CHARLESTON, W.Va. — The state Judicial Compensation Commission, created by the legislature, may give state lawmakers a couple of options to consider when looking at pay raises for Supreme Court justices, circuit judges, family court judges and magistrates in next year’s legislative session.
The commission met at the state capitol Tuesday to begin work on its 2019 judicial pay report. There’s another meeting set for Aug. 13. The commission is required to submit its report to the legislature by Sept. 1.
In December 2017, the commission recommended a 5 percent pay increase for justices, circuit judges and magistrates while the recommendation for family court judges was 7 percent. Lawmakers did not take up the report.
Commission chairman, WVU College of Law Dean Greg Bowman proposed Tuesday giving lawmakers a couple of options to increase pay. He said there could be one raise or a multi-year raise that would equal the same amount.
“It’s essentially a way to get to the same result two different ways,” Bowman said.
The commission didn’t talk specifics about how much of an increase would be recommended.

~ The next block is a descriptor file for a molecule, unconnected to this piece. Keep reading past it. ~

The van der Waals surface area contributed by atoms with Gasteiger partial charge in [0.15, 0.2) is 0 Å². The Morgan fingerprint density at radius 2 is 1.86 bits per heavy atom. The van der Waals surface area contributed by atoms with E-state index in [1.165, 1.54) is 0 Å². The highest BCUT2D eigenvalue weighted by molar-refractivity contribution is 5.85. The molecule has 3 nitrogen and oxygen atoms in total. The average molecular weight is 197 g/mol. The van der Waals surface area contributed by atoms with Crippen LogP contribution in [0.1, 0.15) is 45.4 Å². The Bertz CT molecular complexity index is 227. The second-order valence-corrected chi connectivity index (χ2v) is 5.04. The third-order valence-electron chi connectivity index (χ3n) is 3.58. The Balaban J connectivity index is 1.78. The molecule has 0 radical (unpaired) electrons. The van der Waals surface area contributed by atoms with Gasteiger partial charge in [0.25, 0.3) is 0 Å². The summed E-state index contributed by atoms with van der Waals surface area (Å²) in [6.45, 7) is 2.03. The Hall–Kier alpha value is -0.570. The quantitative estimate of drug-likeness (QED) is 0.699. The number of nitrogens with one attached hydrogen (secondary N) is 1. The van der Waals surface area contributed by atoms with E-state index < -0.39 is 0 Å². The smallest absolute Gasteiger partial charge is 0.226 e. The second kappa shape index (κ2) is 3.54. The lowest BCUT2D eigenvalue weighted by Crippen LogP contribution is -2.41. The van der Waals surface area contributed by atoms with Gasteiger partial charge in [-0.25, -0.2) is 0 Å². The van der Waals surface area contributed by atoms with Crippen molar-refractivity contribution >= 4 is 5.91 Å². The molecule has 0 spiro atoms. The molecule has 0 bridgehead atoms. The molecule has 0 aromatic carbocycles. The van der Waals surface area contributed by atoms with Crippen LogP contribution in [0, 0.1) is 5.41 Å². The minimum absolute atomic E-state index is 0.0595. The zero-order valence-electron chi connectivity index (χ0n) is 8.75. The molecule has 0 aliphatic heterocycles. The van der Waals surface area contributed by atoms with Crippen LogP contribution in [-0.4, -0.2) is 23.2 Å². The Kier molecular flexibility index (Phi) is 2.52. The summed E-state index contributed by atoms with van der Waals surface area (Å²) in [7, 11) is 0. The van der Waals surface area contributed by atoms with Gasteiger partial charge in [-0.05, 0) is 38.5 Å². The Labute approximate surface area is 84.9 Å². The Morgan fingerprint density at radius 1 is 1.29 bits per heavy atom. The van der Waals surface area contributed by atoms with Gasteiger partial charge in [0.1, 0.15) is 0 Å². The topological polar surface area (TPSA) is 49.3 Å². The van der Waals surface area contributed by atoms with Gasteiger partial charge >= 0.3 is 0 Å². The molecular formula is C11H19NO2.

Bowman also suggested the commission address a concern lawmakers have about the salaries of some judges approaching the salary of the governor. He said first some research needs to take place.
“What happens in other states? What’s the position of a Supreme Court justice salary as opposed to a state governor’s salary in that state? Is the governor above, below or the same?”
The governor’s pay in West Virginia is $150,000 a year. West Virginia Supreme Court justices currently earn $136,000 a year; circuit judges, $126,000; family court judges, $94,500; and magistrates $57,500.
The Judicial Compensation Commission was formed during the 2016 legislative session.